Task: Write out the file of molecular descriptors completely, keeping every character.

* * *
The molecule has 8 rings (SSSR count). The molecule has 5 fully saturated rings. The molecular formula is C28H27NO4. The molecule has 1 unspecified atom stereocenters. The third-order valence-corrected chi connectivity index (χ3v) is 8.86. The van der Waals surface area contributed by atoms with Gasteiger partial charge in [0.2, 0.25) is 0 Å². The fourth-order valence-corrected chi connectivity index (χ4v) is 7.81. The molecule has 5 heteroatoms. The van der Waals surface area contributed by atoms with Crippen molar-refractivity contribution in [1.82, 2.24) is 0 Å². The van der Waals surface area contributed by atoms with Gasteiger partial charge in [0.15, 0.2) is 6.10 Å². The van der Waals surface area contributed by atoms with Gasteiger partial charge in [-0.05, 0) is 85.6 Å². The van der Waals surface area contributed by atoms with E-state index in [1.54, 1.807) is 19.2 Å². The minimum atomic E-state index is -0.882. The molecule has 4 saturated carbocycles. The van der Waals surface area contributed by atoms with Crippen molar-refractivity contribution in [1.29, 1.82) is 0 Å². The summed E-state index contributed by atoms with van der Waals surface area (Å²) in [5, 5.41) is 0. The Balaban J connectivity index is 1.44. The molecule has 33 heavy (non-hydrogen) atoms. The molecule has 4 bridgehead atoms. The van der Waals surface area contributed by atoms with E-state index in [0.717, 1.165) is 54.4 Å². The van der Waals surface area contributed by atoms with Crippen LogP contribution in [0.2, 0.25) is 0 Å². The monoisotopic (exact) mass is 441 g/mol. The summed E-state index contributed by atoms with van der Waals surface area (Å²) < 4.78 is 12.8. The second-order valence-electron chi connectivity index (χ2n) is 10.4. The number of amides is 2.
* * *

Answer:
The molecule has 8 rings (SSSR count). The molecule has 5 fully saturated rings. The molecular formula is C28H27NO4. The molecule has 1 unspecified atom stereocenters. The third-order valence-corrected chi connectivity index (χ3v) is 8.86. The van der Waals surface area contributed by atoms with Gasteiger partial charge in [0.2, 0.25) is 0 Å². The fourth-order valence-corrected chi connectivity index (χ4v) is 7.81. The molecule has 5 heteroatoms. The van der Waals surface area contributed by atoms with Crippen molar-refractivity contribution in [1.82, 2.24) is 0 Å². The van der Waals surface area contributed by atoms with Gasteiger partial charge in [0.15, 0.2) is 6.10 Å². The van der Waals surface area contributed by atoms with Gasteiger partial charge in [-0.05, 0) is 85.6 Å². The van der Waals surface area contributed by atoms with E-state index in [1.54, 1.807) is 19.2 Å². The minimum atomic E-state index is -0.882. The molecule has 4 saturated carbocycles. The van der Waals surface area contributed by atoms with Crippen molar-refractivity contribution in [1.29, 1.82) is 0 Å². The summed E-state index contributed by atoms with van der Waals surface area (Å²) in [5, 5.41) is 0. The Balaban J connectivity index is 1.44. The molecule has 33 heavy (non-hydrogen) atoms. The molecule has 4 bridgehead atoms. The van der Waals surface area contributed by atoms with E-state index in [0.717, 1.165) is 54.4 Å². The van der Waals surface area contributed by atoms with Crippen LogP contribution in [0.2, 0.25) is 0 Å². The monoisotopic (exact) mass is 441 g/mol. The summed E-state index contributed by atoms with van der Waals surface area (Å²) < 4.78 is 12.8. The second-order valence-electron chi connectivity index (χ2n) is 10.4. The number of amides is 2.